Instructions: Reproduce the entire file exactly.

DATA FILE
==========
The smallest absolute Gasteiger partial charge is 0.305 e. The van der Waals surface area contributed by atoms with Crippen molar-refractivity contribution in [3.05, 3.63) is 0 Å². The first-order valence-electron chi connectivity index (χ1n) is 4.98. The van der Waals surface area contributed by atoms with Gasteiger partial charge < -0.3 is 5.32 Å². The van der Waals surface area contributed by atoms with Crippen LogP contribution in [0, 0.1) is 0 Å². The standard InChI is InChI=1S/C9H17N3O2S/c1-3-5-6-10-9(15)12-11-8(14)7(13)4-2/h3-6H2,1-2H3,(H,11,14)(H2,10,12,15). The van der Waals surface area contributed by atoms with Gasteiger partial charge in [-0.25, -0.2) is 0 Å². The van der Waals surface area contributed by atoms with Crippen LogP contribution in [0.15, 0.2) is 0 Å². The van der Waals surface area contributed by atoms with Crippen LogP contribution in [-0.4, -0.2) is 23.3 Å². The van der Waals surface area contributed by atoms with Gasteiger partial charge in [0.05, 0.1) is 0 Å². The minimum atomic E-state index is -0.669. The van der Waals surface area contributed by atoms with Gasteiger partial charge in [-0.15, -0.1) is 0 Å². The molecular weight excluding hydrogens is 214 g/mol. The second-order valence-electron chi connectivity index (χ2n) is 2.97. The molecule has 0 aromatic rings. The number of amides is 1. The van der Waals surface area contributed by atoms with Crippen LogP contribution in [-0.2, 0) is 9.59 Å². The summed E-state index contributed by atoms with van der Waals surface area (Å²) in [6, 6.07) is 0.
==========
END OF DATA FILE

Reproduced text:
The smallest absolute Gasteiger partial charge is 0.305 e. The van der Waals surface area contributed by atoms with Crippen molar-refractivity contribution in [3.05, 3.63) is 0 Å². The first-order valence-electron chi connectivity index (χ1n) is 4.98. The van der Waals surface area contributed by atoms with Gasteiger partial charge < -0.3 is 5.32 Å². The van der Waals surface area contributed by atoms with Crippen LogP contribution in [0, 0.1) is 0 Å². The standard InChI is InChI=1S/C9H17N3O2S/c1-3-5-6-10-9(15)12-11-8(14)7(13)4-2/h3-6H2,1-2H3,(H,11,14)(H2,10,12,15). The van der Waals surface area contributed by atoms with Gasteiger partial charge in [-0.25, -0.2) is 0 Å². The van der Waals surface area contributed by atoms with Crippen LogP contribution in [0.15, 0.2) is 0 Å². The van der Waals surface area contributed by atoms with Crippen LogP contribution in [-0.4, -0.2) is 23.3 Å². The van der Waals surface area contributed by atoms with Gasteiger partial charge in [0.05, 0.1) is 0 Å². The minimum atomic E-state index is -0.669. The van der Waals surface area contributed by atoms with Gasteiger partial charge in [-0.15, -0.1) is 0 Å². The molecular weight excluding hydrogens is 214 g/mol. The second-order valence-electron chi connectivity index (χ2n) is 2.97. The molecule has 0 aromatic rings. The number of amides is 1. The van der Waals surface area contributed by atoms with Crippen LogP contribution in [-0.2, 0) is 9.59 Å². The summed E-state index contributed by atoms with van der Waals surface area (Å²) in [6, 6.07) is 0.